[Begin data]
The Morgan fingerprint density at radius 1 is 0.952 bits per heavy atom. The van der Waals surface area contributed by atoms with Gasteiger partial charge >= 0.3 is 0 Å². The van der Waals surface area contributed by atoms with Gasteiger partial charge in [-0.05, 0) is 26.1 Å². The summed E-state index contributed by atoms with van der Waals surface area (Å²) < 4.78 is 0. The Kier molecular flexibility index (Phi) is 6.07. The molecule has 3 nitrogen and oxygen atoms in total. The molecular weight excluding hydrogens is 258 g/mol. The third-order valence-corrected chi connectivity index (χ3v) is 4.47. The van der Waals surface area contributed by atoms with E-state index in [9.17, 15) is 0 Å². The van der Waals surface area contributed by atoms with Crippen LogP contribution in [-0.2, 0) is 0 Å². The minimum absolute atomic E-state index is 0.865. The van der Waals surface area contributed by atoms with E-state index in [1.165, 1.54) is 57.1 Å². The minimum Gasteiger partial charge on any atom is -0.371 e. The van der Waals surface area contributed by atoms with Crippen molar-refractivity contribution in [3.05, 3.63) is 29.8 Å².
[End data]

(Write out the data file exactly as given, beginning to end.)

The Morgan fingerprint density at radius 1 is 0.952 bits per heavy atom. The van der Waals surface area contributed by atoms with Gasteiger partial charge >= 0.3 is 0 Å². The van der Waals surface area contributed by atoms with Gasteiger partial charge in [-0.05, 0) is 26.1 Å². The summed E-state index contributed by atoms with van der Waals surface area (Å²) < 4.78 is 0. The Kier molecular flexibility index (Phi) is 6.07. The molecule has 3 nitrogen and oxygen atoms in total. The molecular weight excluding hydrogens is 258 g/mol. The third-order valence-corrected chi connectivity index (χ3v) is 4.47. The van der Waals surface area contributed by atoms with E-state index in [9.17, 15) is 0 Å². The van der Waals surface area contributed by atoms with Crippen LogP contribution in [-0.2, 0) is 0 Å². The minimum absolute atomic E-state index is 0.865. The van der Waals surface area contributed by atoms with E-state index in [1.165, 1.54) is 57.1 Å². The minimum Gasteiger partial charge on any atom is -0.371 e. The van der Waals surface area contributed by atoms with Crippen molar-refractivity contribution in [3.05, 3.63) is 29.8 Å².